An in vivo model of hepatitis C virus (HCV) infection is needed to enable investigation of the mechanism of the liver injury that it causes. In this study, we used asialoglycoprotein receptor mediated gene delivery to obtain expression of the complementary DNA (cDNA) coding the core and part of the envelope 1 protein of HCV because selective delivery to the hepatocytes has been reported to be attained with this method. The optimum carrier-DNA ratio was examined using in vitro transfection and found to be important for the efficiency of this method. In transfection in vivo, microautoradiographical examination showed that the transfected plasmids were delivered selectively to the liver parenchymal cells. To obtain an immunohistochemically detectable level of protein expression in rodent liver, some modifications for increasing the in vivo transfection efficiency were performed; a lysosomal enzyme inhibitor, chloroquine, was used and the administration route of the carrier-DNA complex was changed from the tail vein to the portal vein. On the bases of these results, in vivo transfection with expression vector of HCV core/E1 region was performed. In rat liver transfected by intraportal injection with chloroquine, the transcript RNA and the core protein were detected. These results indicated that the HCV core/E1 expression vector was not merely delivered but also successfully expressed in the liver using asialoglycoprotein receptor mediated gene delivery. The number of the HCV core expressing cells in the transfected liver was similar to that in patients with hepatitis C. These in vivo transfected animals should be useful for investigating the role of this region in the liver injury caused by HCV.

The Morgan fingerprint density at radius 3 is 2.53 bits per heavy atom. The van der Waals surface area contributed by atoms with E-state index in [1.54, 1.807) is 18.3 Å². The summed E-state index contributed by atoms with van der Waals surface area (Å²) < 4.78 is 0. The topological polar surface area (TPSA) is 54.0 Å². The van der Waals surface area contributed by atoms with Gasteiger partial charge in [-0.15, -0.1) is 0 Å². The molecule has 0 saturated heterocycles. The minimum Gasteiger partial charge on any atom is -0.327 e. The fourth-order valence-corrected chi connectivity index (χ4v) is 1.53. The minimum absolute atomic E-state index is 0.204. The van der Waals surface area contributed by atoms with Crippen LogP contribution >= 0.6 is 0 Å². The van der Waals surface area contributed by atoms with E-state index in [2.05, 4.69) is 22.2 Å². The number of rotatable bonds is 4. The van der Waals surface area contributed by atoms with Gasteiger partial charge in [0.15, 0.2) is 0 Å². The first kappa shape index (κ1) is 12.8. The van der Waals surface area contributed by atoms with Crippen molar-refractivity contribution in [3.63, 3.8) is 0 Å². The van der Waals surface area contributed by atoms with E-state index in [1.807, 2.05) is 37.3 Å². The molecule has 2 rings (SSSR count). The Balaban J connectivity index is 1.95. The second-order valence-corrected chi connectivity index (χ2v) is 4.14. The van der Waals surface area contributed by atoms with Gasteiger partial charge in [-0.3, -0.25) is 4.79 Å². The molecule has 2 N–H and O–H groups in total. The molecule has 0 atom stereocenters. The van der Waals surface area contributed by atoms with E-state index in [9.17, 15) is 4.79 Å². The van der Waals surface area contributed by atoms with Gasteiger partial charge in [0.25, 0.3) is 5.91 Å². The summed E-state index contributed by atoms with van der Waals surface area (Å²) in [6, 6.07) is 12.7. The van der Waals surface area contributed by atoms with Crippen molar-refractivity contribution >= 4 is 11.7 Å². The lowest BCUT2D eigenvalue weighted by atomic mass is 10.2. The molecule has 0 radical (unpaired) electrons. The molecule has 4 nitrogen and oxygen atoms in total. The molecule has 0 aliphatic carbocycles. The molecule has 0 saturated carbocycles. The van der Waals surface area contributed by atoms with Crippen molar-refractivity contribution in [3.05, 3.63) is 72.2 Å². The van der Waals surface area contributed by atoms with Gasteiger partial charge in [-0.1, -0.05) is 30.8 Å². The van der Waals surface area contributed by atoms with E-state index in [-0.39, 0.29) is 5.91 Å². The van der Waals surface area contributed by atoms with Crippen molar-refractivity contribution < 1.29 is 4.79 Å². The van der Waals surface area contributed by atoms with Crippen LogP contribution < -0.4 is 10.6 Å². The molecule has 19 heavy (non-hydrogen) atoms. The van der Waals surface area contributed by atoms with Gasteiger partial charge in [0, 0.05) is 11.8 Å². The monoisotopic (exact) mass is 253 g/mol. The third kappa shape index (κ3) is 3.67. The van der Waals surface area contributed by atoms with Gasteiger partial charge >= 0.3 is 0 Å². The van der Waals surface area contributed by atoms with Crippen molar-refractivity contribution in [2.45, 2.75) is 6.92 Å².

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Abbreviations: HCV, hepatitis C virus; cDNA, complementary DNA; CTL, cytotoxic T lymphocyte; DMEM, Dulbecco's modified Eagle's medium; FBS, fetal bovine serum; AsOR, asialo-orosomucoid; PBS, phosphate-buffered saline; dCTP, deoxycytidine triphosphate; PCR, polymerase chain reaction; Ig, immunoglobulin; RT, reverse transcription. From the 1First Department of Medicine, Osaka University School of Medicine, Osaka; and 2Biesciences Laboratory, Yokohama Research Center, Mitsu-bishi Chemical Corporation, Yokohama, Japan. Received August 15, 1994; accepted April 6, 1995. Supported by a grant-in-aid from the Ministry of Education, Science and Culture of Japan, Tokyo, Japan. Address reprint requests to: Norio Hayashi, MD, First Department of Medicine, Osaka University School of Medicine, 2-2 Yamadaoka, Suita, Osaka 565, Japan. Copyright © 1995 by the American Association for the Study of Liver Diseases. 0270-9139/95/2203-002353.00/0